Copenhagen kindly provides an official tourist site for the city, called VisitCopenhagen — so valuable for those of us who struggle with Danish. Its section on public transport sketches out the options: A-buses, colored red & yellow, operate around the clock, and are supplemented during part of the day by the blue & yellow S-buses (which have fewer stops); the metro currently has two lines (a third is being constructed), and is, among other things, a splendid way to reach the city from the … Read more
This post was triggered by an article I ran across applauding the Madrid subway system’s recent decision to eliminate fees for pets. (Buen trabajo, Madrid!) I’ve since learned that Madrid’s public transit system, including metro trains, buses, and cercanías local rail, is vast. High time, therefore, to include it in Dog Jaunt’s list of public transit pet policies. Here’s what I’ve found:
Madrid’s metro system (as always, I give you the general link first, and then follow up with the pet policy — which gets … Read more
Put briefly, your pet dog need only be leashed and muzzled to travel on Rome’s public transit, but there is a fee. Broadening the focus beyond Rome, small pets in carriers travel for free on Trenitalia regional and long-distance trains, while there is a fee for larger dogs. We haven’t been back to Rome since Chloe walked (or, rather, wiggled — she was very small) into our lives. I suspect that, as in Paris, the rules provide a general framework for … Read more
I’ll just admit up front that this is a low point in my life as a blogger: Reader Stefanie sent me two fantastic messages about this trip a year ago — yes, in June 2015 — and I am only now posting them on the blog. I have apologized to her, of course, and now we will all take a deep, cleansing breath together, swig from a mug of green tea, and stride mindfully into a future of timeliness.
At the top of my list of two-week vacation ideas is a road trip down the Hudson River, starting much farther north, in Québec City and Montréal, then dawdling from Saratoga Springs to New York City. The foreseeable future doesn’t include two free weeks, however, so I’m channeling my energies into planning and researching. I’m delighted to report that travelers with small pets have a wealth of public transit options in both Montréal and Québec City — how nice to be able … Read more
I made a note of this on Dog Jaunt’s Facebook page, but posts there soon scroll out of view, and it would be a shame to lose track of such a useful tidbit of info: One of Dog Jaunt’s Facebook followers turns out to be a taxi service based in Folkestone, a city which is, among other things, at the U.K. end of the Channel tunnel. The Folkestone Taxi Company is ready and willing to drive you and your dog from France … Read more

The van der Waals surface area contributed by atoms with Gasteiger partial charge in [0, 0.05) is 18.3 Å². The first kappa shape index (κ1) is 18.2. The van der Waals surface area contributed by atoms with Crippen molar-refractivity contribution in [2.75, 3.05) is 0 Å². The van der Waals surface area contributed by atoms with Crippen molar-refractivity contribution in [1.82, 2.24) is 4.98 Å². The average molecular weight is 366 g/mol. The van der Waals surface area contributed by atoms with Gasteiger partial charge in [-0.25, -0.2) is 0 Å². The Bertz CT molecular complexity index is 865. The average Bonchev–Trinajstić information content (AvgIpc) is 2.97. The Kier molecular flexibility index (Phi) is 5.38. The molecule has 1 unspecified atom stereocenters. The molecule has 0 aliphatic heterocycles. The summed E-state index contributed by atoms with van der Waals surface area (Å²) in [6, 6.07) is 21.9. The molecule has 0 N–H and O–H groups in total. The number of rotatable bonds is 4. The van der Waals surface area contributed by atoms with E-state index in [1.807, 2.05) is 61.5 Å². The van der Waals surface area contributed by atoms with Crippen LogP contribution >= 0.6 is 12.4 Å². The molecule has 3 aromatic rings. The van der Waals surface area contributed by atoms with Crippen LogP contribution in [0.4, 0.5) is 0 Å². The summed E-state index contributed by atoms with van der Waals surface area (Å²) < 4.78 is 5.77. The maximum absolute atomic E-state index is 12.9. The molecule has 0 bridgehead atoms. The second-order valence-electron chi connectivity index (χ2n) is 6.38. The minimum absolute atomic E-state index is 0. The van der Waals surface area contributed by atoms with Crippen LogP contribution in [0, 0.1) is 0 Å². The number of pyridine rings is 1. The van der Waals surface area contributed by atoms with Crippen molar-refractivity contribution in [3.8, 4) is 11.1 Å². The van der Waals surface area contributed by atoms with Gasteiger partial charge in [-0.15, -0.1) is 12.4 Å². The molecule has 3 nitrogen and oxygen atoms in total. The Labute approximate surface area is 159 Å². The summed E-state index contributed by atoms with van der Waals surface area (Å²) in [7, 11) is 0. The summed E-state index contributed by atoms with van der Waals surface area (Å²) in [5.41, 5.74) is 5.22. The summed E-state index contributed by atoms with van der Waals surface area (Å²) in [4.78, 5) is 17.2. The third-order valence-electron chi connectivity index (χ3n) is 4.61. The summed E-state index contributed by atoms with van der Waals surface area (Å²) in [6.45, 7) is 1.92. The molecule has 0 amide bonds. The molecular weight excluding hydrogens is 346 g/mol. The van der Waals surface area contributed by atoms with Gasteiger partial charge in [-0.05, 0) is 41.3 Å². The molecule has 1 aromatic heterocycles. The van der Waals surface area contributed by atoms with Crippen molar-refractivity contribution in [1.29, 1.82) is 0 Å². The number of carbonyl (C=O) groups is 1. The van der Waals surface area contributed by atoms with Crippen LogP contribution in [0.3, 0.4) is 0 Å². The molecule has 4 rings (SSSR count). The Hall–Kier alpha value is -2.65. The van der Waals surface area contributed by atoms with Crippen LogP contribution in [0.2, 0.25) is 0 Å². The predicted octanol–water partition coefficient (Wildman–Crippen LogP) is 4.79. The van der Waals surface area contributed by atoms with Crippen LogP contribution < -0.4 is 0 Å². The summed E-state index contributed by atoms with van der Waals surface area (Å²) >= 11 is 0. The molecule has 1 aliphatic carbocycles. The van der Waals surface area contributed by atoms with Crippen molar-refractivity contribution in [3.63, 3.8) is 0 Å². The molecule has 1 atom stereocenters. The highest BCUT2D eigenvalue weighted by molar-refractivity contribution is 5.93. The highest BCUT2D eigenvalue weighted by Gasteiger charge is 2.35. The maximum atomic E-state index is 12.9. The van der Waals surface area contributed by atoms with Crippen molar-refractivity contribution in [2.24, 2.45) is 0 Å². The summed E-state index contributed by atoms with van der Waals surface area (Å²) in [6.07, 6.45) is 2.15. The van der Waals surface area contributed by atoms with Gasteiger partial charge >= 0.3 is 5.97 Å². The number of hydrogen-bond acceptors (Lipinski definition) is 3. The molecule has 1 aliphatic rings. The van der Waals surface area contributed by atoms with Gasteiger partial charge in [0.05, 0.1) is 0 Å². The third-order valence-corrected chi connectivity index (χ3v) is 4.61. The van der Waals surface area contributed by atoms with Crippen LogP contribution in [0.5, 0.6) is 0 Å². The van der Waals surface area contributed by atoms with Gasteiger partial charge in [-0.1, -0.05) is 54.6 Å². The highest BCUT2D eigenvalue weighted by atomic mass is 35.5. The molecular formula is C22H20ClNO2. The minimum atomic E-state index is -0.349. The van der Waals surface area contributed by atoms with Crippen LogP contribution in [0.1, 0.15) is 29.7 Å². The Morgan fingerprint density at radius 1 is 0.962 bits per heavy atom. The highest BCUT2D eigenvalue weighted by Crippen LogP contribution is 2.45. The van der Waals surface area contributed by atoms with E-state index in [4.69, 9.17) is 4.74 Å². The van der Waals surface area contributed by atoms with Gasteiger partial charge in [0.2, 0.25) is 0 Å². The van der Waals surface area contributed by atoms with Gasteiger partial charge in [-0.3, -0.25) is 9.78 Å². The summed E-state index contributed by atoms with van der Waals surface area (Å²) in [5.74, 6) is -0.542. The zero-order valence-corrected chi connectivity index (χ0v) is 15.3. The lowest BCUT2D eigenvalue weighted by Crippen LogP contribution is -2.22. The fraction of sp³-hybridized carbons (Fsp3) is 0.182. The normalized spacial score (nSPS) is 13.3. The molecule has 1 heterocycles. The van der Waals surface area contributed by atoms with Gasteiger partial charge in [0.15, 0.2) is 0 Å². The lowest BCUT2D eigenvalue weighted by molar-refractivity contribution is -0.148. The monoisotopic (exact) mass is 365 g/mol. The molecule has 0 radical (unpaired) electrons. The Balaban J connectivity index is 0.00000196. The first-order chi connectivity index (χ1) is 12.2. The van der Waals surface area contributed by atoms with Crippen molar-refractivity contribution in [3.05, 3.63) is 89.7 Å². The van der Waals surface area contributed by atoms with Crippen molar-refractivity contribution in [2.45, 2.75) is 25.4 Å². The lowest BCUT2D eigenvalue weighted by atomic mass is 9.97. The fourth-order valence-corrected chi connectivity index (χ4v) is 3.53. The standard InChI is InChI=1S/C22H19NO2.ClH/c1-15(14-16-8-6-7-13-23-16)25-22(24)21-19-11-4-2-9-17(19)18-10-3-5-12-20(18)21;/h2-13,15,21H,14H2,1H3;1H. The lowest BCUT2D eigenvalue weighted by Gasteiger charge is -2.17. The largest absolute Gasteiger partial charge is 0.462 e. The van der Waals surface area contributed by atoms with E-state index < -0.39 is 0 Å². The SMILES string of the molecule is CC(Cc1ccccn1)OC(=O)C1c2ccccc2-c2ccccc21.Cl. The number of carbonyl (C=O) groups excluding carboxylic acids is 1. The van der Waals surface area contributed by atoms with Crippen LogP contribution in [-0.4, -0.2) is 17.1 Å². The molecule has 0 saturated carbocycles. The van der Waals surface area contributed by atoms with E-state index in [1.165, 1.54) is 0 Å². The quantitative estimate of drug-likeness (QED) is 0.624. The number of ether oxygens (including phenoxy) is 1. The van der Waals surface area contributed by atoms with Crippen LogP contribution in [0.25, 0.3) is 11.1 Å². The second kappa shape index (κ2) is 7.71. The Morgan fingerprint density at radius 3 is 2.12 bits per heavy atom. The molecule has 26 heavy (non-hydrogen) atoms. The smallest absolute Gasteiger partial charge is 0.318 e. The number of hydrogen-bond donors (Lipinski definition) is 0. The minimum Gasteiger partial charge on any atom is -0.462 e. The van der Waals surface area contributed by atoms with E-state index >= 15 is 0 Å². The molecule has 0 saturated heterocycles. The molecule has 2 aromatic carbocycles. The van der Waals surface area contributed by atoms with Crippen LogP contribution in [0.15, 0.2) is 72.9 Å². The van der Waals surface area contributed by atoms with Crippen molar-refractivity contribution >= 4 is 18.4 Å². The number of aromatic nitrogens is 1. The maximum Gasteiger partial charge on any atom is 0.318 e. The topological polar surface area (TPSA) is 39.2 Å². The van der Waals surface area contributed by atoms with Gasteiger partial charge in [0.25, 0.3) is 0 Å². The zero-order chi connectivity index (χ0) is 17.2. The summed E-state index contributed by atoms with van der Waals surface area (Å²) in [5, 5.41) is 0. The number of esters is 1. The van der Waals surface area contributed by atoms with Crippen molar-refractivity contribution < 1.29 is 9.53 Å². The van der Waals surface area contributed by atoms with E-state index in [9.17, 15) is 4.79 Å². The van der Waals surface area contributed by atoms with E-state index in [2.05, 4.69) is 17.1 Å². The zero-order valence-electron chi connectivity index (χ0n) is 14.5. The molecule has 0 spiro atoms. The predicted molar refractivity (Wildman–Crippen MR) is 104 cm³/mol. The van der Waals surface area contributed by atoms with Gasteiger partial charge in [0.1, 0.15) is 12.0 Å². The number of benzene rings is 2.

Sabine not only reads Dog Jaunt, bless her, but she also writes a delightful dog travel blog of her own, called Zadigloves and featuring Zadig, her young Westie. We’ve corresponded for years (Sabine has kindly sent me a couple of the scoop law signs I love so much), and we share an interest in the dog-friendly châteaux of the Loire Valley. When Sabine told me that she and Zadig have been working their way through the list of châteaux that will allow pet … Read more
Reader Gail, getting ready for her next trip to Italy with Puccini, her Cavalier, learned in February that the form of health certificate for pets traveling to an E.U. country has changed, as of December 29, 2014. She let me know promptly, and I’ve been trying to get my act together to write a post about it ever since.
Here’s a link to the new form [PDF], and here’s a link to an annotated, explanatory version of it [PDF]. For comparison’s sake, here’s … Read more
Last July, I wrote a post about a company offering dog-friendly river cruises in Europe. Reader Jenna had brought the cruises to my attention, and last fall she and Tara, her French Bulldog, went on one. I met Jenna and Tara in person in October 2013, when they hosted me and Chloe for breakfast in Paris — which was just as elegant as it sounds. Jenna writes a wonderful Facebook page about their travels, and kindly agreed to contribute this post to Dog Jaunt.
A couple of days ago I wrote a post about how Alaska Airlines has changed its pet travel policy to require a health certificate for travelers with in-cabin pets. That was newsworthy because for the past several years, no major U.S. airline other than Hawaiian had that policy. Health certificates are, and (essentially) always have been, required for crated pets traveling as baggage/cargo, but for in-cabin pets they were a thing of the past — so much so that there was … Read more